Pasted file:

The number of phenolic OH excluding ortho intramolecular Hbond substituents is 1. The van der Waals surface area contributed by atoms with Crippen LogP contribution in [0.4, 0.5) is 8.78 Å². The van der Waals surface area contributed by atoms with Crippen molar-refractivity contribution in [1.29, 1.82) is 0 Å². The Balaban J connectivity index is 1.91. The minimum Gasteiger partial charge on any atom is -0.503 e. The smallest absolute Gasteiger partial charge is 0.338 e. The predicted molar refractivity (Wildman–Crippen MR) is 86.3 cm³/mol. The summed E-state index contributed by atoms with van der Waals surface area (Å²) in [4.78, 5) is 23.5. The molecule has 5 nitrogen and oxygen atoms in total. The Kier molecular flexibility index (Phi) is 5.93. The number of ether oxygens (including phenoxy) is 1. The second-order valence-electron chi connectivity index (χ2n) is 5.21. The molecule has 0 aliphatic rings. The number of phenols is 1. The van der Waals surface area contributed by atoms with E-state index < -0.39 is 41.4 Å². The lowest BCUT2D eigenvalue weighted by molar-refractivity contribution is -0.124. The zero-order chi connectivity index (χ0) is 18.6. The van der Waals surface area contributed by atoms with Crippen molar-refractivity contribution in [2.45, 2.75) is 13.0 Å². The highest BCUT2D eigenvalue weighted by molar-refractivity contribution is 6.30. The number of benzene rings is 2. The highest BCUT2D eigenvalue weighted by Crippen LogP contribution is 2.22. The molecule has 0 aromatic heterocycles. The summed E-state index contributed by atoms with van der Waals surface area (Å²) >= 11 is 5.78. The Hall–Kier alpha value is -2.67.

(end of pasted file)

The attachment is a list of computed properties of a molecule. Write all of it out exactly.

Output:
The number of phenolic OH excluding ortho intramolecular Hbond substituents is 1. The van der Waals surface area contributed by atoms with Crippen LogP contribution in [0.4, 0.5) is 8.78 Å². The van der Waals surface area contributed by atoms with Crippen molar-refractivity contribution in [1.29, 1.82) is 0 Å². The Balaban J connectivity index is 1.91. The minimum Gasteiger partial charge on any atom is -0.503 e. The smallest absolute Gasteiger partial charge is 0.338 e. The predicted molar refractivity (Wildman–Crippen MR) is 86.3 cm³/mol. The summed E-state index contributed by atoms with van der Waals surface area (Å²) in [4.78, 5) is 23.5. The molecule has 5 nitrogen and oxygen atoms in total. The Kier molecular flexibility index (Phi) is 5.93. The number of ether oxygens (including phenoxy) is 1. The second-order valence-electron chi connectivity index (χ2n) is 5.21. The molecule has 0 aliphatic rings. The number of phenols is 1. The van der Waals surface area contributed by atoms with E-state index < -0.39 is 41.4 Å². The lowest BCUT2D eigenvalue weighted by molar-refractivity contribution is -0.124. The zero-order chi connectivity index (χ0) is 18.6. The van der Waals surface area contributed by atoms with Crippen molar-refractivity contribution in [2.45, 2.75) is 13.0 Å². The highest BCUT2D eigenvalue weighted by molar-refractivity contribution is 6.30. The number of benzene rings is 2. The highest BCUT2D eigenvalue weighted by Crippen LogP contribution is 2.22. The molecule has 0 aromatic heterocycles. The summed E-state index contributed by atoms with van der Waals surface area (Å²) >= 11 is 5.78. The Hall–Kier alpha value is -2.67.